Article Author:
Verena Gounden
Article Author (Archived):
Hajira Basit
Article Editor:
Ishwarlal Jialal
7/28/2019 1:56:09 PM
PubMed Link:


The pituitary gland produces and secretes various hormones that play a vital role in regulating endocrine function within the body. The pituitary gland consists of 2 lobes: an anterior and a posterior lobe. Hormones produced by the anterior lobe of the pituitary gland include growth hormone (GH), thyroid-stimulating hormone (TSH), luteinizing hormone (LH), follicular stimulating hormone (FSH), adrenocorticotropin (ACTH), and prolactin. Hormones stored and released from the posterior pituitary are antidiuretic hormone (ADH) or vasopressin and oxytocin.  ADH and oxytocin are produced by neurosecretory cells in the hypothalamus. Trophic hormones produced by the hypothalamus stimulate the production of different anterior pituitary hormones which in turn stimulate the production of hormones at the level of the target organ. Negative feedback by hormones produced by the target organ and tissue inhibit further production of the related pituitary hormones.  Readers are directed to the Statpearls article on hypopituitarism for further details regarding pituitary hormone regulation.[1][2][3]

Hyperpituitarism is defined as an excessive secretion or production of 1 or more of the hormones produced by the pituitary gland. In this article, we present an overview of the diagnosis and management of secretory tumors of the pituitary gland.


Prolactin-secreting pituitary tumors are known as prolactinomas. They are the most frequent secretory tumor of the pituitary gland accounting for at least 40% of all pituitary tumors. These are reported more commonly in women. Other causes of increased prolactin, apart from pituitary adenomas, include craniopharyngioma and other sellar or parasellar masses, infiltration of the hypothalamus, and head trauma. Mild elevations in prolactin may also be seen in patients with hypothyroidism, polycystic ovarian disease, and secondary to use of certain medications such as antipsychotic agents, opioid analgesics, antidepressants, among others. Physiological causes of increased prolactin levels include stimulation of the nipple and sexual intercourse.[4][5][6]

Excessive production of GH leads to the clinical conditions acromegaly and gigantism. The incidence of acromegaly is 5 cases per million per year, and the prevalence is 60 cases per million. Over 95% of patients with acromegaly have a GH secreting pituitary adenoma derived from the somatotroph cell line. In less than 5% of cases, acromegaly is a result of excessive GH releasing hormone (GHRH) secretion from a hypothalamic or a neuroendocrine tumor. Ectopic production of GH is extremely rare.[7]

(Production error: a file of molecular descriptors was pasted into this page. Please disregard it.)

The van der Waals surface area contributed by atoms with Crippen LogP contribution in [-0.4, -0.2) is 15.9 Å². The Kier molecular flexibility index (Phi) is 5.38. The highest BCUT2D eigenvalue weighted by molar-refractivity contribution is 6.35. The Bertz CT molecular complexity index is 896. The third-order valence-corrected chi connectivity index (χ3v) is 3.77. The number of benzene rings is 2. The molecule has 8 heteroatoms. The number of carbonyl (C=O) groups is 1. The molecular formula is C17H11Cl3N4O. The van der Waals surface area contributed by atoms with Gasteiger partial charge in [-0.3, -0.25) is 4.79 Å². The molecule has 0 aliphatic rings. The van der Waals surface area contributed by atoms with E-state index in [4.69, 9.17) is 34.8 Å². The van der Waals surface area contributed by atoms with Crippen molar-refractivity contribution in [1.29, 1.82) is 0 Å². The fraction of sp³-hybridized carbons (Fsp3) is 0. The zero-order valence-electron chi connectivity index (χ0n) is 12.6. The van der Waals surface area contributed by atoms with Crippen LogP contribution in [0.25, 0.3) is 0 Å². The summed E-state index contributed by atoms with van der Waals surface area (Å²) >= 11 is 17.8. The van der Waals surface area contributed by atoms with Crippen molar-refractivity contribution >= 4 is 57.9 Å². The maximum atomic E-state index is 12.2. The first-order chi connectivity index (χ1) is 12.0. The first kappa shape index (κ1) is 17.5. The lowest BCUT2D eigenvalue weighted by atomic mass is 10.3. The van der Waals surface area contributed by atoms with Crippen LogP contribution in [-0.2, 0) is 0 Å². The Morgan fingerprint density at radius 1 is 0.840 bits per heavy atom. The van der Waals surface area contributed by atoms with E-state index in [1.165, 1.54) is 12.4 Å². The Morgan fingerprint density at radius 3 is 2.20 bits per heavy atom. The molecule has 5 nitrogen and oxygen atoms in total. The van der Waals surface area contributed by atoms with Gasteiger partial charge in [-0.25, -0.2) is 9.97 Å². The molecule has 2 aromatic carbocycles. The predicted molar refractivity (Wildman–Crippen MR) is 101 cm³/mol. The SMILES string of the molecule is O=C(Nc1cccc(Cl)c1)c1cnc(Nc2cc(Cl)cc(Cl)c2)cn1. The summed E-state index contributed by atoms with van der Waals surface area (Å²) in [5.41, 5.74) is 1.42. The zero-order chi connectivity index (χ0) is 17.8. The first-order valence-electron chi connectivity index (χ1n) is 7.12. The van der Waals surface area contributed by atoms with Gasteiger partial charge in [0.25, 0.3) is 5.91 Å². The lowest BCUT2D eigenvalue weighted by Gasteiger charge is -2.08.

Excessive ACTH production leads to the presence of hypercortisolism (Cushing syndrome). The incidence of Cushing syndrome is  2 to 3 cases per million. Pituitary adenomas (Cushing disease) accounts for greater than 80% of ACTH dependent hypercortisolism, and 10% to 20% are secondary to the ectopic production of ACTH. Cushing disease is more common in females than in males with a ratio of 3:1.4.

Pituitary adenomas that produce TSH (TSHoma)  represent less than 1% of functioning pituitary adenomas, with the Swedish National Registry reporting an incidence rate of 0.15  cases per million inhabitants per year. Co-secretion of GH and prolactin is common.

The presence of a pituitary adenoma with pancreatic endocrine tumors and the parathyroid tumor is associated with multiple endocrine neoplasia (MEN) type 1 syndromes.


The incidence of hyperpituitarism is usually reported with a specific condition associated with the particular pituitary hormone excess. The incidence of each related pituitary hormone excess is indicated under the etiology section of this article.

History and Physical

Presentation of patients with hyperpituitarism will depend on the hormone or hormones that are produced in excess, whether there is a mass pituitary lesion present, and whether there are associated features of hypopituitarism. Local effects of a pituitary tumor such as visual field disturbances and headache may be present in the presence of a mass lesion. Pituitary tumors can be microadenomas less than 10 mm or macroadenomas greater than 10 mm. Macroadenomas usually cause hypopituitarism.

Excessive production of prolactin may occur in isolation or can occur with increased production of other hormones such as GH. Clinical features include infertility and galactorrhoea and secondary amenorrhea in females, loss of libido, and impotence in males. In males, the tumors are usually macroadenomas presenting with features of extension beyond the pituitary.

Excessive Production of Growth Hormone


Excessive production of GH in adults results in the condition known as acromegaly. Features include:

  • Skeletal overgrowth of flat bones like the mandible in a condition known as prognathism as well as the growth of bones in the feet with a resultant increase in shoe size